Research conducted by the Gallup organization shows that financial security has nearly three times the impact of income alone on employees’ overall wellbeing. Essentially, this means that it isn’t just the amount of money that a person has that influences their wellbeing; rather, it is the perception of how secure they are that has the larger impact on wellbeing and quality of life.
The concept of security is an interesting one. There was a time in my life when I thought I needed to own a home worth at least $10 million, have a chauffeured limousine, and fly first class everywhere I went with no regard for the cost. In fact, I even made a deal with one of my best friends from Notre Dame that, as soon as I made my first million in cash, I would fly him first class to visit me from wherever he was at the time. He made a reciprocal offer. Now, while I was fortunate to have successful parents who could provide for all of my needs growing up, I wasn’t born with a silver spoon in my mouth by any means. As such, by establishing goals of this nature, I was really just setting myself up to feel consistently unsuccessful. I’m certainly “wealthier” now than I was when I graduated from college 8 years ago, but I’m far from that dream. If I were still so focused on security as having magnificent material possessions, I would wake up each morning and be constantly disappointed that I wasn’t in my mansion yet. (Though, $10 million doesn’t go quite as far in San Francisco as it does in Utah where I was still living when i started telling people about my goal.)
I can’t pinpoint a specific time that it happened, but at some point in the last 5-10 years, I considerably shifted my focus. No longer does financial security look to me to simply be the accumulation of wealth; rather, financial security for me is knowing that I am simply making enough money to not have to worry about money. I hope one day to have a family, and I would like to be able to raise my children similar to the way my parents raised me – providing all of those things that they need to be happy, healthy, and successful, but also providing them with opportunities to learn the value of money and showing them how to make good, informed decisions about the things they buy.
They say that money is one of the most common points of contention in the married life. Having a low sense of financial wellbeing is linked not only with tension in the married life, but also with a host of other issues, including stress, anxiety, insomnia, headaches, and depression. It is sad to think that many of these issues could be avoided if people spent more time being thankful for what they had than focusing on the things that they wanted but didn’t or couldn’t have. Granted, if you’re not able to put food on the table or keep a roof over your head you have a real, serious grievance; however, for those people that have all of their basic needs met, I would strongly encourage you to spend more time being grateful for the good things in your life.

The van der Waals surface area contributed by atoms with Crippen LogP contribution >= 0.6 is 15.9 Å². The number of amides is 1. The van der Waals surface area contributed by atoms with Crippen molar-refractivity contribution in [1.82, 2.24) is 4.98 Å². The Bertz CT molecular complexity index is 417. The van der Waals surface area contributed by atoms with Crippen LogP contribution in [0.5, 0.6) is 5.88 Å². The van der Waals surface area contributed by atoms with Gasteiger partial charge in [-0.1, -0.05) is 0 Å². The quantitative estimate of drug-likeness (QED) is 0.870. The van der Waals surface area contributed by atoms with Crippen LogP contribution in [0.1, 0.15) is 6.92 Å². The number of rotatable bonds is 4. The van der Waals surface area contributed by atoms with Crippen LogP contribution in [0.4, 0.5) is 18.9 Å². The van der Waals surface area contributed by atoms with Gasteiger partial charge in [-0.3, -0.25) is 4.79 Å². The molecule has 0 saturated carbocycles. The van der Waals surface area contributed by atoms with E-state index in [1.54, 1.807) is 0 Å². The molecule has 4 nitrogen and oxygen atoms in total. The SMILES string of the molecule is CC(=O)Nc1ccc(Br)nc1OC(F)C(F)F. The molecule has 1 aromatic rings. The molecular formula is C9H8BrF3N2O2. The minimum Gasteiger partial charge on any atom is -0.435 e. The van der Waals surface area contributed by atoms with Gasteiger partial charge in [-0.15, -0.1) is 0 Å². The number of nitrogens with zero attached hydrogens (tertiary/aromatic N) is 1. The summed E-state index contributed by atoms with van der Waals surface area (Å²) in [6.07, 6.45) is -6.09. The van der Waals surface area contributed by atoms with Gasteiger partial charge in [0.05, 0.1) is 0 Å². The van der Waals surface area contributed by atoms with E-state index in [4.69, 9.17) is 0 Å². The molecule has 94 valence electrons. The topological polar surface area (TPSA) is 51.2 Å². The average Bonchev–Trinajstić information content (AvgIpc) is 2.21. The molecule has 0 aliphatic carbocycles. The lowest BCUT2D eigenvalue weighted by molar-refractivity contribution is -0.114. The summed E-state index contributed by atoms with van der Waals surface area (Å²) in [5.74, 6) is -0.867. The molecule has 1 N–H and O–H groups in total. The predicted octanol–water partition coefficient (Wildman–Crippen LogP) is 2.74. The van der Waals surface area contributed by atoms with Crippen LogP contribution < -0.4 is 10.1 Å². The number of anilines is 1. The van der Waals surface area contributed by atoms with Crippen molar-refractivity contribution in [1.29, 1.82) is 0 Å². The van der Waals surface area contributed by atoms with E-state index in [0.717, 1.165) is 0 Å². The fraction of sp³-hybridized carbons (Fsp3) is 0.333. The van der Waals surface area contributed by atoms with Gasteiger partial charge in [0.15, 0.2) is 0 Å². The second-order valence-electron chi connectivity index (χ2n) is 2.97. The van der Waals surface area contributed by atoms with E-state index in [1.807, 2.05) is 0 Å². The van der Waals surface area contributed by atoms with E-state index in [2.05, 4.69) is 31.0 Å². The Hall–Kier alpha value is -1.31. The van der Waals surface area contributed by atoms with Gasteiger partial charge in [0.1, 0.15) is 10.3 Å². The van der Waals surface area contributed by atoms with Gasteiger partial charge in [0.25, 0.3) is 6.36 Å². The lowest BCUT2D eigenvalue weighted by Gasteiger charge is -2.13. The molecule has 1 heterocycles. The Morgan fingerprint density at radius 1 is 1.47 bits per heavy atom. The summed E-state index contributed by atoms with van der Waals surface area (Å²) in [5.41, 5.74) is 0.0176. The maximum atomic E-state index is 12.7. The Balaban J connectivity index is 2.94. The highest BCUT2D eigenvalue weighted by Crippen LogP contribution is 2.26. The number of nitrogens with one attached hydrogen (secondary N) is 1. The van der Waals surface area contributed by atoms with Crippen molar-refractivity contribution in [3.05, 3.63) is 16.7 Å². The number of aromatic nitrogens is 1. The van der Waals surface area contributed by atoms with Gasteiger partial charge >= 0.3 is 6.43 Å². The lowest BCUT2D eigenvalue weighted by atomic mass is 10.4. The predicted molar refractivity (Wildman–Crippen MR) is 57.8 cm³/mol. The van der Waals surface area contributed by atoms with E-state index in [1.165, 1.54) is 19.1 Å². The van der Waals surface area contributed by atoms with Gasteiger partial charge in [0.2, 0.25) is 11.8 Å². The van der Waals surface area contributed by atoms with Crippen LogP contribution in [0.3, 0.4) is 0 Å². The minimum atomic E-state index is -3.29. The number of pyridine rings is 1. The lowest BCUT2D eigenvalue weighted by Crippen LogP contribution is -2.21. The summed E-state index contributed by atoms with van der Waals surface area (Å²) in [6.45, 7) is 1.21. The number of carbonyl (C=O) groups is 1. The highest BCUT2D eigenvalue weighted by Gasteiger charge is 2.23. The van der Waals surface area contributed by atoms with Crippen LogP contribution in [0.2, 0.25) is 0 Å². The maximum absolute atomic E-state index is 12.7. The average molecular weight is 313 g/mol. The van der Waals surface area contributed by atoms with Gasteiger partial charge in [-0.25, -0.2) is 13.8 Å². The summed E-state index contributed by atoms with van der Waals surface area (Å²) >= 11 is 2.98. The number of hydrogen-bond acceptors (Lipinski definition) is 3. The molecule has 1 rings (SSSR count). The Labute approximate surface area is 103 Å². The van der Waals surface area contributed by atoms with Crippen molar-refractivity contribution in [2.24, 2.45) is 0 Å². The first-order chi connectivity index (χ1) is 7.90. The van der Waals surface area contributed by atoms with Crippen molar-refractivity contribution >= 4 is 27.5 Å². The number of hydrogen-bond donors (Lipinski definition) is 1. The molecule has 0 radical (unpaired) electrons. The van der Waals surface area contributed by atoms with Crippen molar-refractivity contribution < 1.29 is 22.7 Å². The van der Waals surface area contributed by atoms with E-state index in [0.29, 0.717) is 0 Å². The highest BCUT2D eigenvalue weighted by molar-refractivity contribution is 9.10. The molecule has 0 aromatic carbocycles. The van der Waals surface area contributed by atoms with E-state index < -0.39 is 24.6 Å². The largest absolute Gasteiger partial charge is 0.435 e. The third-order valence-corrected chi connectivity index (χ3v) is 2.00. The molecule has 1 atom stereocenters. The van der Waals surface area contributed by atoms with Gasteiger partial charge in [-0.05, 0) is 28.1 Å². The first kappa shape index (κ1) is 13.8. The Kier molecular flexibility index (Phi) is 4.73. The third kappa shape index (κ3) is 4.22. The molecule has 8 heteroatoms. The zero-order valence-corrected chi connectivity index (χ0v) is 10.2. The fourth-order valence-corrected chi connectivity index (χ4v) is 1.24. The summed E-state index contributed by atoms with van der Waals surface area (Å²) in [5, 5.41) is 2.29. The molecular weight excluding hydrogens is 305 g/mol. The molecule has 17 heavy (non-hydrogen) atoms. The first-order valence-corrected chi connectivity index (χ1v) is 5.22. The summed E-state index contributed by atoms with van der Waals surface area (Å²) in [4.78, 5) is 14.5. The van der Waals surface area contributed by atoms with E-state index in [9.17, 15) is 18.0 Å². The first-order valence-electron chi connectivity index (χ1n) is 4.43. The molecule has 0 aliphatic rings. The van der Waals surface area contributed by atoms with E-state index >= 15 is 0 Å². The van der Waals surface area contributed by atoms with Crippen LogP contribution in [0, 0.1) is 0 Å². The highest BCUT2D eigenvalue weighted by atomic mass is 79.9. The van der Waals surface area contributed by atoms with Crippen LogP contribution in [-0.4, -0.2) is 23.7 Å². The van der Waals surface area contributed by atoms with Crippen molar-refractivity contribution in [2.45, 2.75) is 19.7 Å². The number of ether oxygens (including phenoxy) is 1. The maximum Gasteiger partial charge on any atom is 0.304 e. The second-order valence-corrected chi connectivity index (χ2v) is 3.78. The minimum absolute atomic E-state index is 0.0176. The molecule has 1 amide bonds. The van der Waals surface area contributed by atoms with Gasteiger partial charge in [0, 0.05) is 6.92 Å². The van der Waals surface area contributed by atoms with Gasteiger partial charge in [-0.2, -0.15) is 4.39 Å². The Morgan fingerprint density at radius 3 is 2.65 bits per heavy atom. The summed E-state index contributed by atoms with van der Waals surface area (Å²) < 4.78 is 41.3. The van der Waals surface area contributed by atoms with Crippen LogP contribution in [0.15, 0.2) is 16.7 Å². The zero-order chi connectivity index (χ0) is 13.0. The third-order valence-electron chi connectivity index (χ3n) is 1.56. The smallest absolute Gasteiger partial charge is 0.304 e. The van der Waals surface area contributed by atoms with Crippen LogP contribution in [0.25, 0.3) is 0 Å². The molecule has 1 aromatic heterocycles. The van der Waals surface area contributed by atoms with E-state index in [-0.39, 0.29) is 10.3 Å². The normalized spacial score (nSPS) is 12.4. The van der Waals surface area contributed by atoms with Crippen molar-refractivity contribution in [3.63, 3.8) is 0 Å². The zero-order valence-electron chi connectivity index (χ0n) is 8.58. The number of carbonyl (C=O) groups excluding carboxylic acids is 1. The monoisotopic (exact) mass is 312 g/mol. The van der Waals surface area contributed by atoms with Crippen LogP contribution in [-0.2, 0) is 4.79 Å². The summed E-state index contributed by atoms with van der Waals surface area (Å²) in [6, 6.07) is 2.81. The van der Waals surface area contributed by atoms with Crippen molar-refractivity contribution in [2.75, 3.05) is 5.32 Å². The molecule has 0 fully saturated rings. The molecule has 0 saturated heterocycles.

Running my own business and being self-employed, I’m in a unique position. Unlike most people who have jobs, in the good times, I have a greater degree of control over how much I get paid, but there are also bad times where I’m at much higher risk for not getting paid anything at all if we have a slow month or a slow year. Despite this added risk, I still do my best to maintain a sense of financial security. Part of this is accomplished by closely examining how I spend the money I do have. There are so many businesses and opportunities competing for our hard-earned money, and it is important to be very conscious of the choices we are making in where we spend those dollars. When I worked for UC Berkeley, my boss there, Michael, was fond of saying, “people vote with their feet.” And Fr. Xavier, the Pastor at St. Dominic’s, often says, “you can tell what is important to a person by looking at two books – their checkbook and their datebook.” I’ll examine the Lenten discipline of Almsgiving in greater detail in my post on Fiduciary Duty, but during this Lent, I would encourage to take a close look at the “vote” that you’re casting and then making sure you have your priorities in order. Controlling spending is one of the most important things people can do to improve their financial wellbeing, but it is even more important for those people who have seriously a limited income.
Again, I’ll address this in greater detail in the next post, but the Gallup organization also found that people can improve their wellbeing by spending on others or giving to charities instead of spending only on themselves! This may seem strange at first, but I have seen this in action time and time again. Those people who are the most giving and the most generous tend to be the happiest with their lives. Even those who seem to have very little, but who nonetheless give from what they do have, can be extremely happy because they aren’t placing all of their value on the amount of money they have; rather, they are looking to make sure that they have some level of security, and they make every effort to see to it that others can also enjoy the same or a similar level of security.
This is the third in a series of Lenten essays exploring different areas of the human experience. For more information, see the introduction.